Winter Bootcamp ’18 Member
Company Website: https://takebackthemic.com
AMP Global Technologies
Derrick N. Ashong, also known as “DNA,” is an Emmy-nominated producer, musician, and entrepreneur. In 2015, he launched the digital media company Amp.it and his production of Take Back the Mic has received critical acclaim. He participated in the Founders First Winter 2018 Bootcamp in San Diego. We recently sat down with him to discuss his business and the success of The Mic: Africa, which is like an “African Idol” featuring dancers, artists, and singers exclusively from Africa.
One of the amazing things about The Mic: Africa is that it was born out of the COVID-19 pandemic. COVID shut down most of the television, movie, and entertainment production world. But The Mic: Africa pushed ahead.
“When the rest of the world stopped producing, we did a show in six different countries simultaneously, in the midst of the crisis,” Derrick said. “And we did it safely and effectively. That was a huge hurdle to overcome. It required rethinking the entire process of how you produce something…. We didn’t think the whole thing was going to come crumbling down, but we had already built a plan and we executed that plan. And that is how The Mic: Africa was born.”
One of the show’s goals is to showcase African talent around the world. While the show draws from many Anglophone countries, there are also many people performing in their native languages, from their own country, in their own communities.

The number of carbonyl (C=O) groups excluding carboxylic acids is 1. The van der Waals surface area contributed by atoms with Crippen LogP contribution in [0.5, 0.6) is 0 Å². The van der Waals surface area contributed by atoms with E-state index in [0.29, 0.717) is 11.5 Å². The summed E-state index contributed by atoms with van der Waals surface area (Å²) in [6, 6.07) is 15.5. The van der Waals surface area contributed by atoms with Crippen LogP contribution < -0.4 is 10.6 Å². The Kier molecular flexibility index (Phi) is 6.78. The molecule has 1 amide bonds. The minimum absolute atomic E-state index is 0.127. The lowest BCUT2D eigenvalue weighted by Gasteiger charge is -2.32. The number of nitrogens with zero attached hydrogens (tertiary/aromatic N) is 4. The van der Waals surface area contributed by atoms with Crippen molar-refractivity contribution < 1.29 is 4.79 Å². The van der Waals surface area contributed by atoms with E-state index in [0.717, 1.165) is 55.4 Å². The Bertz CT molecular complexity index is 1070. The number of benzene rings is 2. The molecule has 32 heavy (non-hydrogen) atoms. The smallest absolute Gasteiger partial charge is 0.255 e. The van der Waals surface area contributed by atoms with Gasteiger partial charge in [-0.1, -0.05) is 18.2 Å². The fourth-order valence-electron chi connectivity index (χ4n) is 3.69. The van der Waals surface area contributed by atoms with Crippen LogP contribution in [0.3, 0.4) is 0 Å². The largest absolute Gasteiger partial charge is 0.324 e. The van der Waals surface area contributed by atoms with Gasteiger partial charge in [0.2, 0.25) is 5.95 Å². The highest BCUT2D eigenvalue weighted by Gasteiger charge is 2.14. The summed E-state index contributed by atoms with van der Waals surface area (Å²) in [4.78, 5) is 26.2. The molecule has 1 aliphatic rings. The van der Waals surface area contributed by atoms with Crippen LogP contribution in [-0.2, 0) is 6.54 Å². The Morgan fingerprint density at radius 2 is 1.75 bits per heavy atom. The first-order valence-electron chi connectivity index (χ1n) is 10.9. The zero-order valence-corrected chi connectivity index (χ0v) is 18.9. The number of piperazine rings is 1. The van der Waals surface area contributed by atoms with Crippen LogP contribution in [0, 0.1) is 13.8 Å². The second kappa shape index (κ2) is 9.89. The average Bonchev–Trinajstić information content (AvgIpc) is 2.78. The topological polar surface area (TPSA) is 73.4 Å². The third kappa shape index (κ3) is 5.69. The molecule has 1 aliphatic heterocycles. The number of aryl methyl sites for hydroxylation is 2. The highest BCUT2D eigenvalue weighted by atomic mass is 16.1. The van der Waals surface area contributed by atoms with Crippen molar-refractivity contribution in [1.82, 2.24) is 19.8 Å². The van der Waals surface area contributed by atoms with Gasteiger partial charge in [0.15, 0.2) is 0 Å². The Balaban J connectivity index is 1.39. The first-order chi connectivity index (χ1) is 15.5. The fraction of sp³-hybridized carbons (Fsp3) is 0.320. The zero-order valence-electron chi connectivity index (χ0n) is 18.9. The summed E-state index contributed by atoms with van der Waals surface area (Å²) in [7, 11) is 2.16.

“That was really profound and really beautiful,” Derrick said. “It’s rare that you get to see Africa through the eyes of Africans. So, in this case, you’re being introduced to Nairobi or Kigali or Lagos through the eyes of a Kenyan or Rwandan and a Nigerian artist. And the story is being told through the eyes of a Kenyan, Rwandan or Nigerian filmmaker. So, there are multiple layers of storytelling that introduce you to an authentic representation of African youth culture.”
Many of the participating artists are elevated to a different stage. Their name recognition has grown exponentially as they’ve appeared on everything from CNN to billboards in Times Square.
Additionally, the show tackles several cultural issues. One, there’s not enough representation of youth culture around the world that is done through the lens of those youth and, in certain cultures, that means that people are constantly being misrepresented. The show demonstrates a different vision of what life is really like for young people across the continent and gives people a sense of pride in themselves.
Two, the show is the first of its kind, born entirely in Africa. “If you ask people what the big shows are on the continent, they’re always talking about Real Housewives of Johannesburg, X Factor, or Nigerian Idol,” Derrick said. “Okay. Very cool. All of it was imported from outside. Where are the formats that were born on the continent that represent Africa as seen through the eyes of Africans and that export that vision to the rest of the world? Where is the format born here taking our cultural perspective to the planet? Never been done.” Until now, that is.